ATLANTIC CITY, N.J. (AP) — Atlantic City's largest casino workers union sued the city government on Monday objecting to the city's decision not to put two referenda the union supported on this November's ballot.

Local 54 of the UNITE HERE union wanted voters to have a say on two measures it's pushing. One would ban a policy enacted by the new Revel casino to hire many employees to terms of four to six years.

The second would have required casinos provide sick leave and other employee benefits, including childcare.

City officials said last month that the proposals would have handcuffed the city council and that the organizers did not collect enough signatures.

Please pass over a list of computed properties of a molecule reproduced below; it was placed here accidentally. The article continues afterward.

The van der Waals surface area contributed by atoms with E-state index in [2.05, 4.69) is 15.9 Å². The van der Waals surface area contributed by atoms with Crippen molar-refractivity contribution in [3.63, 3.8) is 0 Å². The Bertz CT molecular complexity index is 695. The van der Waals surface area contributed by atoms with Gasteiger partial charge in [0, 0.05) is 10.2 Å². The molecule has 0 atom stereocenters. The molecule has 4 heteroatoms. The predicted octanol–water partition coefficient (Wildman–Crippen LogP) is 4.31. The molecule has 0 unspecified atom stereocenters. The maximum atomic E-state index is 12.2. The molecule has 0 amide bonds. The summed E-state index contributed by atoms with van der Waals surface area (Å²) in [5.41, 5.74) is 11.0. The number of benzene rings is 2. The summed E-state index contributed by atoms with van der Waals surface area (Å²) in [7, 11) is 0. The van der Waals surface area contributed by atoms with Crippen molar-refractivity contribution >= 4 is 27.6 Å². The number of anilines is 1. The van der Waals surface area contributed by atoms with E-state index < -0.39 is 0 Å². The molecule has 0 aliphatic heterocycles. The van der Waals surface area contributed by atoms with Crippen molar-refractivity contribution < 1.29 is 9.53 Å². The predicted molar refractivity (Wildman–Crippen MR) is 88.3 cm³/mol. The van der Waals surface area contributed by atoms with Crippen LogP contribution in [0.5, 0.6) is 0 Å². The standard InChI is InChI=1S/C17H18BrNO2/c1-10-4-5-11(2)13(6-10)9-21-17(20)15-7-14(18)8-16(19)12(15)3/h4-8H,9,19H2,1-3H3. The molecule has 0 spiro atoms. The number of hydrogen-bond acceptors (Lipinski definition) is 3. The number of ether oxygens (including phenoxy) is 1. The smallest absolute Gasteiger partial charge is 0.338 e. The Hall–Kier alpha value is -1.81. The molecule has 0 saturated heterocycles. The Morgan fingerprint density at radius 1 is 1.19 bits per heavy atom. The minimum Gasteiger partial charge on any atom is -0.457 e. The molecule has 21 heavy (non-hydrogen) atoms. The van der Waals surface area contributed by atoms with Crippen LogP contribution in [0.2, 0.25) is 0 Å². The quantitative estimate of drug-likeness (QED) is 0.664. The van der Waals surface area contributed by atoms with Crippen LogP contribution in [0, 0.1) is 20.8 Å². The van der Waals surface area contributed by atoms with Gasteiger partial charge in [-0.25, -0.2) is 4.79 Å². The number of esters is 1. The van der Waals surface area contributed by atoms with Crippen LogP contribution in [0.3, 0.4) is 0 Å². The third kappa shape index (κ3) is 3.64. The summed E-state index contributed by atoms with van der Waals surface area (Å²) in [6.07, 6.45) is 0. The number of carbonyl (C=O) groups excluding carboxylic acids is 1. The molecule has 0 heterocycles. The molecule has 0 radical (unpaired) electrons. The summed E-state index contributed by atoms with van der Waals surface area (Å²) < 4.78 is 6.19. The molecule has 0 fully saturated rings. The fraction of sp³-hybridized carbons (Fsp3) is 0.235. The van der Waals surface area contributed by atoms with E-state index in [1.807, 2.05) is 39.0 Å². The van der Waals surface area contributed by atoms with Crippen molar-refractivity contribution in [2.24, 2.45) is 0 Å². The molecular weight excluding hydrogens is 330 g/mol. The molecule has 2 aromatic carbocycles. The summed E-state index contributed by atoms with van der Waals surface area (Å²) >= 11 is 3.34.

At the time, union officials said the city's reasoning was bad and promised a legal challenge.

"Rather than obey the law and put these ordinances on the ballot, Atlantic City has chosen to waste taxpayer money by forcing us to sue them to allow for democracy in this city," said Bob McDevitt, President of Local 54, said in a statement Monday.

Mayor Lorenzo Langford did not immediately return a call Monday seeking comment.

One of the legal issues is that the city said to be put on the ballot, a referenda needs signatures from 15 percent of the city's registered voters. The unions says it's required to collect signatures equal to 15 percent of the number of city residents who voted in last year's Assembly election — a much lower standard.